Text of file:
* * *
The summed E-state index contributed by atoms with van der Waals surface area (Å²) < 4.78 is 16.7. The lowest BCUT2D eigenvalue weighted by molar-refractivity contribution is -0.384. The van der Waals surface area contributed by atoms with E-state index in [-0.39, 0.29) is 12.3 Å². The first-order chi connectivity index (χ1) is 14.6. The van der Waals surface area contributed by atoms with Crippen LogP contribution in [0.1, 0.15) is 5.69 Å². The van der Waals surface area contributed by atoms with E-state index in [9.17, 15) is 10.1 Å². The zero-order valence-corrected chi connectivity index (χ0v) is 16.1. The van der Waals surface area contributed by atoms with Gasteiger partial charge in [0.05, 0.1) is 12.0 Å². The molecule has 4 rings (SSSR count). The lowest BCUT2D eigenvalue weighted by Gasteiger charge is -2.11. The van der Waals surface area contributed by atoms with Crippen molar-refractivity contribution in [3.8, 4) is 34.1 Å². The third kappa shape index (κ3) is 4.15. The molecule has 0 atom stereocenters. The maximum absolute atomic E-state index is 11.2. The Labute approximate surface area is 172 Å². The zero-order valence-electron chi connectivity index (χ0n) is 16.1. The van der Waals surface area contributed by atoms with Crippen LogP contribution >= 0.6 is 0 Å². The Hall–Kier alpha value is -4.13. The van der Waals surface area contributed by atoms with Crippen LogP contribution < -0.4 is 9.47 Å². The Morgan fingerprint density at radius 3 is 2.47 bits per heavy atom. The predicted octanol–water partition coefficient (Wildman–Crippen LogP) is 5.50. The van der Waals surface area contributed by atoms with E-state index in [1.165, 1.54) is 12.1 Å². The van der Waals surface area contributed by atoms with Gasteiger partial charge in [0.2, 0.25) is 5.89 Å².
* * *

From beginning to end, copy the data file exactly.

The summed E-state index contributed by atoms with van der Waals surface area (Å²) < 4.78 is 16.7. The lowest BCUT2D eigenvalue weighted by molar-refractivity contribution is -0.384. The van der Waals surface area contributed by atoms with E-state index in [-0.39, 0.29) is 12.3 Å². The first-order chi connectivity index (χ1) is 14.6. The van der Waals surface area contributed by atoms with Crippen LogP contribution in [0.1, 0.15) is 5.69 Å². The van der Waals surface area contributed by atoms with E-state index in [9.17, 15) is 10.1 Å². The zero-order valence-corrected chi connectivity index (χ0v) is 16.1. The van der Waals surface area contributed by atoms with Gasteiger partial charge in [0.05, 0.1) is 12.0 Å². The molecule has 4 rings (SSSR count). The lowest BCUT2D eigenvalue weighted by Gasteiger charge is -2.11. The van der Waals surface area contributed by atoms with Crippen molar-refractivity contribution in [3.8, 4) is 34.1 Å². The third kappa shape index (κ3) is 4.15. The molecule has 0 atom stereocenters. The maximum absolute atomic E-state index is 11.2. The Labute approximate surface area is 172 Å². The zero-order valence-electron chi connectivity index (χ0n) is 16.1. The van der Waals surface area contributed by atoms with Crippen LogP contribution >= 0.6 is 0 Å². The Hall–Kier alpha value is -4.13. The van der Waals surface area contributed by atoms with Crippen LogP contribution < -0.4 is 9.47 Å². The Morgan fingerprint density at radius 3 is 2.47 bits per heavy atom. The predicted octanol–water partition coefficient (Wildman–Crippen LogP) is 5.50. The van der Waals surface area contributed by atoms with E-state index in [1.165, 1.54) is 12.1 Å². The van der Waals surface area contributed by atoms with Gasteiger partial charge in [0.2, 0.25) is 5.89 Å².